Rer. LVIII. who coins. fulfil the conditions which coinage issued by a baron we should expect in a who took advantage of the confusion they were probably first of the country to usurp this privilege. by him when the first type of Stephen was the most frequent in circulation. the type dies being worked by an engraver who was not a very skilful workman. and evidently was not in possession of the instruments used by the officials of the royal mint. From this point of view it is apparent that. Having originated his type. and distinct many others. till Henry II put them down such were Henry. 9. Perhaps of Exeter. William Peverel. possibly. more than any other class. but with long cross fleury superimposed on the cross moline of the reverse. and even later. issue of Henry (cf. . died in 1153. Hugh of Mortimer. 8 (a). he continued to employ it even after the original ceased to be by later types. two coins from the PI. . the similar I (6)) l .XC1V INTRODUCTION in 1155 Wallingford in 1153. and cannot be distinguished from the work of an ordinary forger. whose or demolished castles were all taken by King Henry in 1155. As type I. These Ralph of Chester. so too on the reverse the legend as well as the type may be copied and may not represent the actual place of issue. These coins are of good work made with the usual 1 But in this case there seems no reason to change the obverse title to that of Stephen. as the obverse type and legend use a genuine coin as a model. Oh. The method is simply one of organized forgery. Roth. dividing the legend. Bishop of Winchester. issued or. 11 E same dies. Henry of Anjou. punches of the period. LPHEBX SIM VH ONE m&[ B. and that type was adopted as a model. they were issued of base metal and light weight. except that perhaps the in currency issued and was superseded baron's control of the neighbouring country put him in an advantageous position for the circulation of his coins. and his military power secured him from punishment in case of discovery. Roger of Hereford.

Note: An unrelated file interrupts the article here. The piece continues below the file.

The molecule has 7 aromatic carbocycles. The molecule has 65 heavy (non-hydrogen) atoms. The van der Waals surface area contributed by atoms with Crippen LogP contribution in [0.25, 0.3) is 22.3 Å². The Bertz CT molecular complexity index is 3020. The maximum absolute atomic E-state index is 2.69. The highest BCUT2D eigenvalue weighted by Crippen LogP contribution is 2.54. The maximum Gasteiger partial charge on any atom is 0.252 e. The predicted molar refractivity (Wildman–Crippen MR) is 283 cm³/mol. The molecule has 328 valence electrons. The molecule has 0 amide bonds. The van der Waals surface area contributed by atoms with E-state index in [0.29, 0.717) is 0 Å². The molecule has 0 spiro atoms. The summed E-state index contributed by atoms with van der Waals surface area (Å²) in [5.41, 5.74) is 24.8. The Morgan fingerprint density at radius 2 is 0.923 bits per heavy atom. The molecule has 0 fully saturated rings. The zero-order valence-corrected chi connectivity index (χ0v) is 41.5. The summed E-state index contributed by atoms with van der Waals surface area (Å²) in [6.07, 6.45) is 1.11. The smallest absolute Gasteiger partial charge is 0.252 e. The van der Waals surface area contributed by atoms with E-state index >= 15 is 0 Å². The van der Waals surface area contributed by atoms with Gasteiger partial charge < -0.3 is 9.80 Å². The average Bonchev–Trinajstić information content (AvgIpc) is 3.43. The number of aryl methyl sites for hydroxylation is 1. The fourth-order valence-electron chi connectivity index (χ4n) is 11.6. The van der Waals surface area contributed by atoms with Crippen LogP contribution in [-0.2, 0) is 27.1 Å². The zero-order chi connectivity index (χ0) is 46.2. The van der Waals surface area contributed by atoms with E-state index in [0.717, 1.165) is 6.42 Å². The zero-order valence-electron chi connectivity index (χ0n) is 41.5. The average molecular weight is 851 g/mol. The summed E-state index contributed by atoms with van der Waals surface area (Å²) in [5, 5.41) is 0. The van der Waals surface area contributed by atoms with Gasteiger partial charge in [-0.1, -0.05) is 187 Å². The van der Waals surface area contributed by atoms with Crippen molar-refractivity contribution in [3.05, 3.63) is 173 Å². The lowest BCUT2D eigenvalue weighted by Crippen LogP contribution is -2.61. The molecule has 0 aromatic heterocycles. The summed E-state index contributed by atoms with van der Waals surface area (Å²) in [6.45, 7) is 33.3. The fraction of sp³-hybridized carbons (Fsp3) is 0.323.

Journ. IODV IHVB Wt.IRREGULAR ISSUES (b) Similar. Sheldon find (Brit. Obv. no. but quite different in style. Obv. Num. ]NER# (retrograde). Roth (same dies). Henry of Anjou. *. Ill 3 and III 4.. III 8 (a) above. (a) As type I. p. and B.. there can .74). . dividing the legend. 440. Obverse. *>. p. where these coins are assigned to Alexander. Rev. A. no. nos. Obv. and vol. (6) 54 and 82. but having long cross fleury superimposed on the cross Similar in type to variety moline of the reverse. See Brit. pp. LVIII. Bishop of Lincoln be little doubt that they were struck at Newark. VARIETIES GROUPED GEOGRAPHICALLY. Short cross voided. Journ. Rude head r. Rev. For the rosette of I (b). in each angle a bird. vol. xc. 244. xcv but a small quadrilateral fleury takes the place of the original cross motine of the reverse type. vol. 10. p. 51. not made with ordinary punches. ^w?w. pellets cf.&T RE AMG c ICD ENW ERC AWt. 16 grs.. British Museum. Of very coarse work. grs. sceptre in front. cxxi. v. type IV. vii. GGE*[ vii. and p. 17-3 PI. Midland Counties.